Nicole Johnson interviews Anthony Federico and talks about an editorial mistake that led a media storm and to his firing.
I genuinely want to believe in the goodness of others. I want to believe in the sincerity of their intentions. I want to believe in the benevolence of their soul.
I would be lying to you if I said I wasn’t tempted by pessimism and negativity. The desire to give into negative emotions can be as alluring as the expected euphoria of a drug. I’ve never been seduced by narcotics, but I continue to fight the powerful seduction of cynicism.
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On February 18, 2012, national and international media outlets were buzzing about this ESPN mobile headline created by Anthony Federico after Jeremy Lin and the New York Knicks winning streak came to an end: Chink in the Armor. The news coverage about Anthony and his headline broke on a Saturday. By Monday, everyone jumped on the anti-Anthony bandwagon.
Initially, I was an Anthony Federico detractor. When I read early reports pertaining to the hysteria, the first thought that popped in my head was: “What an idiot; how could he not have realized that was offensive?!” Cynicism was seeping into my veins by the second. As a reader and a writer, I am accustomed to wordplay, puns and double entendres in headlines; however, Anthony’s words enraged me on a visceral level.
Luckily, as he often does, my husband helped me see this situation from a different perspective. Once my husband’s logic neutralized my intense emotions, I was able to recognize that Anthony’s word choice could have been an honest oversight. For days, my husband encouraged me to reach out to Anthony so I could hear his side of the story.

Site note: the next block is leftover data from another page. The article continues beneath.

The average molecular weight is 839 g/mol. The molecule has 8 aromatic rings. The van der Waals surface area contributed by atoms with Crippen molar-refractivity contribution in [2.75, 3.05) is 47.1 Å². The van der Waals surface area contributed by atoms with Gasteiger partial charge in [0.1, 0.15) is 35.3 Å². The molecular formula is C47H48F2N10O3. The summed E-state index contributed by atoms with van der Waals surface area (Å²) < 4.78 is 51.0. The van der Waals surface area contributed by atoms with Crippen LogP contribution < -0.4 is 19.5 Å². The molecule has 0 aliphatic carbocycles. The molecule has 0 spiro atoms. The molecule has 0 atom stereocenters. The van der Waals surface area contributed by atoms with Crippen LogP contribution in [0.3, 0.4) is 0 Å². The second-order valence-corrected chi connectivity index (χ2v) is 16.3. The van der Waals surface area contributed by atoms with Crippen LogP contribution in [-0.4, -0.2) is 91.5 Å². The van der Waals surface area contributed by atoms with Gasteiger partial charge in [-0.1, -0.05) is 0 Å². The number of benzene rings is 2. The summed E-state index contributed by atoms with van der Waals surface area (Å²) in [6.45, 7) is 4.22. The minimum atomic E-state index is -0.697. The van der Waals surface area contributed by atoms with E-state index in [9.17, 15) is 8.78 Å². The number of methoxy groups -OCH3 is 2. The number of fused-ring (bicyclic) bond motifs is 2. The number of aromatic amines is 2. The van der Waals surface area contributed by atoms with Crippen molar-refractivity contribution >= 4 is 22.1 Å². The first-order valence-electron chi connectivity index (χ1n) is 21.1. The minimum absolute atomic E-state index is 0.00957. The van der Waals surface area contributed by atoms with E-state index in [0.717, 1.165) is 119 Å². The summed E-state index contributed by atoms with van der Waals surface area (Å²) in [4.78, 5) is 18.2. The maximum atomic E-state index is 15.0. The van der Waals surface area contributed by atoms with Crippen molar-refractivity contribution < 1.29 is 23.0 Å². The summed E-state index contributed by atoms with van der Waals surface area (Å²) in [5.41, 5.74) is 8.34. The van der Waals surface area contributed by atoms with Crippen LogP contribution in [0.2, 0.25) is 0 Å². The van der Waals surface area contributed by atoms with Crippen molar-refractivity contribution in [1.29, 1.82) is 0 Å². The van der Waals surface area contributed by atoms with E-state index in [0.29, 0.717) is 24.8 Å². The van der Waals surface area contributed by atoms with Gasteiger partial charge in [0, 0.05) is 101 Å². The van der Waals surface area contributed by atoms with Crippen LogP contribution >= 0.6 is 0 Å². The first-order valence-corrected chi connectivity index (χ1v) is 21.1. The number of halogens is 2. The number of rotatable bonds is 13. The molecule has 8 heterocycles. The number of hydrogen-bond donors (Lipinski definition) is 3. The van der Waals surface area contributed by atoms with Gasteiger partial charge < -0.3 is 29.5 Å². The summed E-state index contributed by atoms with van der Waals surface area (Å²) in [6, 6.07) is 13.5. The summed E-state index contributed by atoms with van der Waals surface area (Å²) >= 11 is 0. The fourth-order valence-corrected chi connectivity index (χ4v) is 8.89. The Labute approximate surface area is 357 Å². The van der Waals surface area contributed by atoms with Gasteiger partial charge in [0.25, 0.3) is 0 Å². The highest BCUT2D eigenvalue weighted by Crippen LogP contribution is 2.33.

I was skeptical, but after additional research I came to realize that the rhetoric being used against Anthony Federico was completely unfounded.
Anthony and I began corresponding through email and then via telephone. I was elated when he agreed to go on-the-record with me for The Good Men Project. I never realized how much goodness Anthony had done in his life until I started interviewing him. He is the antithesis of the negative things you may have read, or thought.
For six years, Anthony was an exemplary ESPN employee who wrote over 5,000 headlines as a content editor. His dedication to ESPN was admired and appreciated by all levels of management. Despite his termination, Anthony still considers his former ESPN co-workers part of his family. Throughout our interview Anthony never said a negative word about ESPN or ESPN executives.
I was blown away when I discovered how dedicated Anthony is to helping others. At 28 years old, he has spent his young life volunteering at various organizations and altruistically assisting others. Anthony’s most recent volunteer efforts took him to post-earthquake Haiti. Through the Haitian Health Foundation, Anthony spent 10 days in the Haitian jungle as member of a dental team, assisting Dentists and Dental Hygienists with emergency dental surgeries.